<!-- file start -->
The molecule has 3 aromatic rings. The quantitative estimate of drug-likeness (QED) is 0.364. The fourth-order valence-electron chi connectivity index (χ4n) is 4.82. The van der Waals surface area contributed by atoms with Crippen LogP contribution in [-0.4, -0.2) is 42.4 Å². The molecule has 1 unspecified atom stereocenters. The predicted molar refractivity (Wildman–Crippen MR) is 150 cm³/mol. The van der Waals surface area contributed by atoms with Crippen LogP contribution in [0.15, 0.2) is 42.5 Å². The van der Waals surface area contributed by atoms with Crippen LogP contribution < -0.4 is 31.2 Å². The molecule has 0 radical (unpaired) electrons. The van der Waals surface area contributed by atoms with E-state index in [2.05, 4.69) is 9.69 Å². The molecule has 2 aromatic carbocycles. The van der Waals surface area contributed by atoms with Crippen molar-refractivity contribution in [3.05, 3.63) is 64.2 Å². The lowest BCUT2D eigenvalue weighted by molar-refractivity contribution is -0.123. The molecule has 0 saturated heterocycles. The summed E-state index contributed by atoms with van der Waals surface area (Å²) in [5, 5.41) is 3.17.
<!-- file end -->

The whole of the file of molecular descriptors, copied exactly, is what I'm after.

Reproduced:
The molecule has 3 aromatic rings. The quantitative estimate of drug-likeness (QED) is 0.364. The fourth-order valence-electron chi connectivity index (χ4n) is 4.82. The van der Waals surface area contributed by atoms with Crippen LogP contribution in [-0.4, -0.2) is 42.4 Å². The molecule has 1 unspecified atom stereocenters. The predicted molar refractivity (Wildman–Crippen MR) is 150 cm³/mol. The van der Waals surface area contributed by atoms with Crippen LogP contribution in [0.15, 0.2) is 42.5 Å². The van der Waals surface area contributed by atoms with Crippen LogP contribution < -0.4 is 31.2 Å². The molecule has 0 radical (unpaired) electrons. The van der Waals surface area contributed by atoms with E-state index in [2.05, 4.69) is 9.69 Å². The molecule has 2 aromatic carbocycles. The van der Waals surface area contributed by atoms with Crippen molar-refractivity contribution in [3.05, 3.63) is 64.2 Å². The lowest BCUT2D eigenvalue weighted by molar-refractivity contribution is -0.123. The molecule has 0 saturated heterocycles. The summed E-state index contributed by atoms with van der Waals surface area (Å²) in [5, 5.41) is 3.17.